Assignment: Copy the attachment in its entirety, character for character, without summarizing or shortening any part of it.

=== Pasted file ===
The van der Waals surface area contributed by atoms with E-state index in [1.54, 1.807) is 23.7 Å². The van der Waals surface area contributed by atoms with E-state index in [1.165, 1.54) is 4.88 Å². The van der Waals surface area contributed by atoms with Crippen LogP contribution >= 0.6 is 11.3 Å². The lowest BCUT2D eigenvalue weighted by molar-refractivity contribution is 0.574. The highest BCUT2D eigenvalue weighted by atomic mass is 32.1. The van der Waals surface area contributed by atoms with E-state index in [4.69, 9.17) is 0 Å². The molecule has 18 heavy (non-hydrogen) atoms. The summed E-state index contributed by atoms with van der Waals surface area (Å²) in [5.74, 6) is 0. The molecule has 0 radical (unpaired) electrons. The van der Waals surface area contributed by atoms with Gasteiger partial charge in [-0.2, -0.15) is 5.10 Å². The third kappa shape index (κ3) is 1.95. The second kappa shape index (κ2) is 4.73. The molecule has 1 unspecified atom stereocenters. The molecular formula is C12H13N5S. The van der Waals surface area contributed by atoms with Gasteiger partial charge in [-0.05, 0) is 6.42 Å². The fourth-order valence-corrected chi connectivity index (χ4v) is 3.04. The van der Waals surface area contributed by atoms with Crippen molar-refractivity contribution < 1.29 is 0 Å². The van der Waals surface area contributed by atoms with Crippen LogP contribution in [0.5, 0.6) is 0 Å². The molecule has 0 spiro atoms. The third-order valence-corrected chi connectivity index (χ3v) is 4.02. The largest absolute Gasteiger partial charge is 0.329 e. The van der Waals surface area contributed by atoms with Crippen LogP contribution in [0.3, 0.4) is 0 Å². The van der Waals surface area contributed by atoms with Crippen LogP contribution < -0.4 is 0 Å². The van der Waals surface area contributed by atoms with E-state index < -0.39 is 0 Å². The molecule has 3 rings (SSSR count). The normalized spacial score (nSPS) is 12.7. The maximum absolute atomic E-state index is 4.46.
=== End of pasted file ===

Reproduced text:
The van der Waals surface area contributed by atoms with E-state index in [1.54, 1.807) is 23.7 Å². The van der Waals surface area contributed by atoms with E-state index in [1.165, 1.54) is 4.88 Å². The van der Waals surface area contributed by atoms with Crippen LogP contribution >= 0.6 is 11.3 Å². The lowest BCUT2D eigenvalue weighted by molar-refractivity contribution is 0.574. The highest BCUT2D eigenvalue weighted by atomic mass is 32.1. The van der Waals surface area contributed by atoms with E-state index in [4.69, 9.17) is 0 Å². The molecule has 18 heavy (non-hydrogen) atoms. The summed E-state index contributed by atoms with van der Waals surface area (Å²) in [5.74, 6) is 0. The molecule has 0 radical (unpaired) electrons. The van der Waals surface area contributed by atoms with Gasteiger partial charge in [-0.2, -0.15) is 5.10 Å². The third kappa shape index (κ3) is 1.95. The second kappa shape index (κ2) is 4.73. The molecule has 1 unspecified atom stereocenters. The molecular formula is C12H13N5S. The van der Waals surface area contributed by atoms with Gasteiger partial charge in [-0.05, 0) is 6.42 Å². The fourth-order valence-corrected chi connectivity index (χ4v) is 3.04. The van der Waals surface area contributed by atoms with Crippen molar-refractivity contribution < 1.29 is 0 Å². The van der Waals surface area contributed by atoms with Crippen LogP contribution in [0.5, 0.6) is 0 Å². The molecule has 0 spiro atoms. The third-order valence-corrected chi connectivity index (χ3v) is 4.02. The largest absolute Gasteiger partial charge is 0.329 e. The van der Waals surface area contributed by atoms with Crippen LogP contribution in [0.3, 0.4) is 0 Å². The van der Waals surface area contributed by atoms with Crippen LogP contribution < -0.4 is 0 Å². The van der Waals surface area contributed by atoms with E-state index < -0.39 is 0 Å². The molecule has 3 rings (SSSR count). The normalized spacial score (nSPS) is 12.7. The maximum absolute atomic E-state index is 4.46.